“Working together on this project is a win-win for our community,” noted Daneka Hedges, Executive Director of the Memorial Health Foundation. “We strive to help grow a healthier community and this project supports our mission.”

The PA program graduated its first class in 2004. Since then, their contributions to the community have affected thousands of residents. During the course of their 2-year program, students work with physicians from Marietta Health System (MHS), Camden Clark, and Southeast Ohio Regional Medical Center. They also complete clinical experiences with providers at the Washington County Free Clinic, Selby (MHS) ER, and the MHS in-patient rehabilitation unit. By the end of the program, students complete over 2,100 clinical hours with area providers. Additionally, almost 70% of every graduating class provides patient care in Ohio and/or the Appalachian region.

Photo Courtesy of Marietta College

“The Foundation is proud to be part of this community collaboration,” said Heather Allender, President and CEO of the Marietta Community Foundation.

“When we all work together, we can make a bigger difference for our area and play a key role in solving community issues.”

The Marietta Community Foundation continues to be an advocate for a strong sense of community. Identifying and supporting community needs such as healthcare through grant cycles, unrestricted funds, and other gifts made to the Foundation help improve the quality of life for residents.

What Community Foundations Contribute

For 29 years, community foundations have been recognized throughout America during National Community Foundation week. Established in 1989 by former president George H.W. Bush, the week brings together more than 800 community foundations to help raise awareness of their efforts to address local needs. Coinciding with National Philanthropy Day, November 15th, this year’s event will span the 12th through the 18th.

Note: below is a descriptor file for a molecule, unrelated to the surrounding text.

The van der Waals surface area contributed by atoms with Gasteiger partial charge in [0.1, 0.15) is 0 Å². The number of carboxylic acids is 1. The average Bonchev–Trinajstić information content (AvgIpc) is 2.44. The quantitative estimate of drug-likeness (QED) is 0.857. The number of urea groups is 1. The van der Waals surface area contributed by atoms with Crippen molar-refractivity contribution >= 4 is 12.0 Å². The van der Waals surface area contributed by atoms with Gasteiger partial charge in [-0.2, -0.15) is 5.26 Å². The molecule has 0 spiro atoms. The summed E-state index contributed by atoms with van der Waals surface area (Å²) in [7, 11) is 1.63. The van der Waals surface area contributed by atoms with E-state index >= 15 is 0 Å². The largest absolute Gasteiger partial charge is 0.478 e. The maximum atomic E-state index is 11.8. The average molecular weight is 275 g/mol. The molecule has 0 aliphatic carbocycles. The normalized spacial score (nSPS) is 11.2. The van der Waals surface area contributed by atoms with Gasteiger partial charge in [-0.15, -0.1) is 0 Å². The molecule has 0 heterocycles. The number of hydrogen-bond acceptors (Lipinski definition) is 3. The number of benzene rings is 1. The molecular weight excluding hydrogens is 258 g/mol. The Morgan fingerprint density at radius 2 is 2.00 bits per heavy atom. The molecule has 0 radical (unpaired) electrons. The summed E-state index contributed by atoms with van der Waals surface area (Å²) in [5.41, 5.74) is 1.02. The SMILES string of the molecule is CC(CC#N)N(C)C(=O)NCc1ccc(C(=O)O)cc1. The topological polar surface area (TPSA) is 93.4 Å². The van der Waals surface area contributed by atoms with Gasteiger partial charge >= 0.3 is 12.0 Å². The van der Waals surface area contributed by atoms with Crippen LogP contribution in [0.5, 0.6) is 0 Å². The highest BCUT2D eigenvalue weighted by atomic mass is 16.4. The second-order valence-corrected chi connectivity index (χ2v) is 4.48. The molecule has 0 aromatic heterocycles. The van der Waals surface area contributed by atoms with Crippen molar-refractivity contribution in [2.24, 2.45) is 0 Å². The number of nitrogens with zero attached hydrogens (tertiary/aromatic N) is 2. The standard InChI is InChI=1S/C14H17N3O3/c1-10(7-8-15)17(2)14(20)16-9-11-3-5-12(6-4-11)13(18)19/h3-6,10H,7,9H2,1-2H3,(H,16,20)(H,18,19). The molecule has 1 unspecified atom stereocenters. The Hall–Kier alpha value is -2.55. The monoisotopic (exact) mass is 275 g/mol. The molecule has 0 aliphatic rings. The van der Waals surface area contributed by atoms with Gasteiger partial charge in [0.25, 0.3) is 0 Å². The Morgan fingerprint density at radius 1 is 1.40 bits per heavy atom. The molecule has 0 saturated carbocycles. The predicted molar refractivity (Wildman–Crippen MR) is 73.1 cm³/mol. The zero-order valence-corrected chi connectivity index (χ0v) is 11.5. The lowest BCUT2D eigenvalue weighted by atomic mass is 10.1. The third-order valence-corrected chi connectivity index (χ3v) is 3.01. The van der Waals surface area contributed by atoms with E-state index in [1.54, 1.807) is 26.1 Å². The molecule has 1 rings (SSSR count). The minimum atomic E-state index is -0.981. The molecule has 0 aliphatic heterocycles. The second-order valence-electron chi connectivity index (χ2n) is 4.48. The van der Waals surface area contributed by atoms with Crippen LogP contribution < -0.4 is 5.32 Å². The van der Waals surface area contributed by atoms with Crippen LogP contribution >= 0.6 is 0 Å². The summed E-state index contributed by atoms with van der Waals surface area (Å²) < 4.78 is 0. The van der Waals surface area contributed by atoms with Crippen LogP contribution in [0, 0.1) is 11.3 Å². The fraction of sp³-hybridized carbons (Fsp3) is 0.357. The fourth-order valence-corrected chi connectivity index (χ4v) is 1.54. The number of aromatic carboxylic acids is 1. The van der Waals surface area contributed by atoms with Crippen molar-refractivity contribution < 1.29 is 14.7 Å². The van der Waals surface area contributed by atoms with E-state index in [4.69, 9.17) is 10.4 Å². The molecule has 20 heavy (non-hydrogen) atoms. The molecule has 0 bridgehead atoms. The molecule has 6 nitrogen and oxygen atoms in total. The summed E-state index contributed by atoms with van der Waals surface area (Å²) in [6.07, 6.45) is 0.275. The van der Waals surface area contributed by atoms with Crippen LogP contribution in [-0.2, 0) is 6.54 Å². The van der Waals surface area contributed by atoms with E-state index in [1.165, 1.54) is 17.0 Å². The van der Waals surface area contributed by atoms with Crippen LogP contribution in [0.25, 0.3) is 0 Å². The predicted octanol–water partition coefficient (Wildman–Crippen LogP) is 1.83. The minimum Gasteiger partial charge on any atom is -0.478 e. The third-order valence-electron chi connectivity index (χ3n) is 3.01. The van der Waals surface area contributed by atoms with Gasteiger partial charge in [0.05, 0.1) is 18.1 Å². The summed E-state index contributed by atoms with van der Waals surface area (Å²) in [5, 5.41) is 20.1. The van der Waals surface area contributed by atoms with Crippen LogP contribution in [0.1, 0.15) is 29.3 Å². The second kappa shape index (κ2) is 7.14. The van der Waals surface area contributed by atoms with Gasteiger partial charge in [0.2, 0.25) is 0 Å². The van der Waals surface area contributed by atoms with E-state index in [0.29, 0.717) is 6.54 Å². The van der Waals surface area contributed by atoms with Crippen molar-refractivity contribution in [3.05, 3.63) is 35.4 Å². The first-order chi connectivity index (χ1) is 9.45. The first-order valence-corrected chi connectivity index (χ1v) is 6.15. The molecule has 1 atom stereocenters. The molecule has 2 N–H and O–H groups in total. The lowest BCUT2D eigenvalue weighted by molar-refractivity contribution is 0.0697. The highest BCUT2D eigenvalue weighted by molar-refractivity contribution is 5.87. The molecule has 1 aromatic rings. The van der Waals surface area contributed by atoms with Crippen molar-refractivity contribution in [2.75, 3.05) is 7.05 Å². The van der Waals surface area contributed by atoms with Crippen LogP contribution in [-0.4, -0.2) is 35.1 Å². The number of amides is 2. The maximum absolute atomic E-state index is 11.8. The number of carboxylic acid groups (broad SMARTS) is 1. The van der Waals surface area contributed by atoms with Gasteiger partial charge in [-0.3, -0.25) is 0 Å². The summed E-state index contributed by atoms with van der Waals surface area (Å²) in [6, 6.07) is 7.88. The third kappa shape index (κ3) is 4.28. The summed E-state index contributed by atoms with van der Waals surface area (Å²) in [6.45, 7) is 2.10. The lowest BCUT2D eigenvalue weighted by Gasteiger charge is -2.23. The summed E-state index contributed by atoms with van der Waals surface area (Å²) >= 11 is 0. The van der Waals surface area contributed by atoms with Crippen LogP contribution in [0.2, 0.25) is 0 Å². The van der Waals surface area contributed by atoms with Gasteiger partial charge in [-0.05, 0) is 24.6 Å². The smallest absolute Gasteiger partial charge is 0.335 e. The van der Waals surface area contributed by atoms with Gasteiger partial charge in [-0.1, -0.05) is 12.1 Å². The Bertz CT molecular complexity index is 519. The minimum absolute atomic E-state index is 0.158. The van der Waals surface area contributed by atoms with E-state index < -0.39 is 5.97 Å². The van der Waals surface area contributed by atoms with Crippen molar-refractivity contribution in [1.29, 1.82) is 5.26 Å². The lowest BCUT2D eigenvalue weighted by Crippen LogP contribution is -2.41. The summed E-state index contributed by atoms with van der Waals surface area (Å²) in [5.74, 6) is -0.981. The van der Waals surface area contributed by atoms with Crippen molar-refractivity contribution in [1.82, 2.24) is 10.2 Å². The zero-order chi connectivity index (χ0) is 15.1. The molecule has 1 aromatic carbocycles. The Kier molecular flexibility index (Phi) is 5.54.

Ohio is the birthplace of the community foundation. Since the introduction of the first community foundation more than 100 years ago in Cleveland, the concept has multiplied and spread throughout regions, states, and countries to become a global philanthropic staple. Community foundations strengthen the nation one community at a time. They provide a means for donors to establish permanent funds that address critical needs, either by specifying a personal fund devoted to an ongoing concern or donating without restrictions so needs can be addressed as they arise.

One of the fastest-growing forms of philanthropy, community foundations exist in each state across the country. They are independent, public, non-profit entities that act as philanthropic advisors to institutional and individual donors. Community foundations steward resources from these donors to their local non-profits or individual community members depending on public need. They serve their local communities – the city, county, or region in which they operate – exclusively and address a range of social issues or community problems. Because of this focus, community foundations strive to bring together local partners and strengthen their impact by creating collaborative solutions.